Officer Bliss called for "backup. Additional police
officers arrived on the scene, and with guns drawn,
surrounded Mr. Rowe's vehicle. Officer Bliss again asked
for permission to search the vehicle. Mr. Rowe refused to
consent, and asked Officer Bliss why he wanted to search his
car. Officer Bliss explained it was because he was aware that
Mr. Rowe was "known for guns." Mr. Rowe responded
that he was not known for guns. The other officers began to
scream at Mr. Rowe. After five minutes, Mr. Rowe was
"yanked” out of his vehicle, "thrown to the
ground," handcuffed, and searched. His vehicle was then
searched. No. items were seized from the searches. Mr. Rowe
was issued a ticket for having "tint" on his
windows, and released.
Relevant Public Records
addition to the complaint, courts may consider matters of
public record and other matters of which a court may take
judicial notice, court orders, and exhibits attached to the
complaint when adjudicating a motion to dismiss under Rule
12(b)(6). Oshiver v. Levin, Fishbein, Sedran &
Bennan, 38 F.3d 1380, 1384 n.2 (3d Cir. 1994) (citing 5A
Wright and Miller, Federal Practice and Procedure: Civil
2d, § 1357; Chester County Intermediate Unit v.
Pennsylvania Blue Shield, 896 F.2d 808, 812 (3d Cir.
1990)). Defendants have submitted the following relevant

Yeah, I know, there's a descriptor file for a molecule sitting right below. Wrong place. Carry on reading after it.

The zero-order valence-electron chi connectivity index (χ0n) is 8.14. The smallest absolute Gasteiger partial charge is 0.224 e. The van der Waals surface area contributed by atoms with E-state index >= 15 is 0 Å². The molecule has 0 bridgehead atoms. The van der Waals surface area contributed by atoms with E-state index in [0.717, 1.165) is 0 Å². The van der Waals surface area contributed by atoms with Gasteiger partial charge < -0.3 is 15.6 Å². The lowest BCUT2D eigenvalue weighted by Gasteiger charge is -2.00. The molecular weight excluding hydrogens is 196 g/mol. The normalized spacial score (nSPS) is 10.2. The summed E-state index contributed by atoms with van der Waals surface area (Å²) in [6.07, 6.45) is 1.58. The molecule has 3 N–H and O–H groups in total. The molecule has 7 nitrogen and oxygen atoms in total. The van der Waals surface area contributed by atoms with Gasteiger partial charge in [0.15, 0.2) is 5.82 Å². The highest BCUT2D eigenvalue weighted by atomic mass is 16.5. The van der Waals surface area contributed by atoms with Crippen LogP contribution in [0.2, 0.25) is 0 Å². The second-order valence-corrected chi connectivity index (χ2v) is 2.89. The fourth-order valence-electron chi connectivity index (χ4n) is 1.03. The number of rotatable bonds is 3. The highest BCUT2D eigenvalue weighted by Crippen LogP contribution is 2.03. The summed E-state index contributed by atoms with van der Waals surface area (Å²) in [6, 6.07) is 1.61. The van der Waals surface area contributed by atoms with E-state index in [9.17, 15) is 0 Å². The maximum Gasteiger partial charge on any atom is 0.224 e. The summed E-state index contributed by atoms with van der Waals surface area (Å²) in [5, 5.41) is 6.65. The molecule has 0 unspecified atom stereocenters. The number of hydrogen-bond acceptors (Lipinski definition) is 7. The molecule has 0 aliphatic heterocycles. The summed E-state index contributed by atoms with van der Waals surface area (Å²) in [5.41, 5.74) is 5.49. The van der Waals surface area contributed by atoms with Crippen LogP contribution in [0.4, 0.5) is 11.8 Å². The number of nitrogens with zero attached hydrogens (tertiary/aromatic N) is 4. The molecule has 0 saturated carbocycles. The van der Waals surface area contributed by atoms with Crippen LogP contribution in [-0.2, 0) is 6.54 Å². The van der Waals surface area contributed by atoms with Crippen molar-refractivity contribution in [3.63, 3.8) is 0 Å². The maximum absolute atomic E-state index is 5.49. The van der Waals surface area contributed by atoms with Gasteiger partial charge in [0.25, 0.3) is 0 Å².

public records. Officer Toth issued two summary traffic
citations to Mr. Rowe for failing to use a turn signal, and
for illegal window tint. Commonwealth v. Rowe,
Docket Number MJ-05213-TR-0000246-2016 (violation of 75 Pa.
Cons. Stat. § 3334(a)) and Docket Number
MJ-05213-TR-0000247-2016 (violation of 75 Pa. Cons. Stat.
§ 4107(a)(1)) (attached as Ex. A. to Defs.' Br.
Supp. (ECF No. 23-1)). Mr. Rowe was adjudged guilty of both
also submitted an Allegheny County Court of Common Pleas
Court Summary for Mr. Rowe. Allegheny County Court of Common
Pleas Court Summary, January 10, 2019 (attached as Ex. B. to
Defs.' Br. Supp. (ECF No. 23-2)). The Court Summary
indicates that in 1998, Mr. Rowe plead guilty to a charge of
carrying a firearm without a license in violation of 18 Pa.
Cons. Stat. § 6106. Id. at 1. Additionally, Mr.
Rowe was found guilty in 2004, of possessing a firearm in
violation of 18 Pa. Cons. Stat. § 6105, and a charge of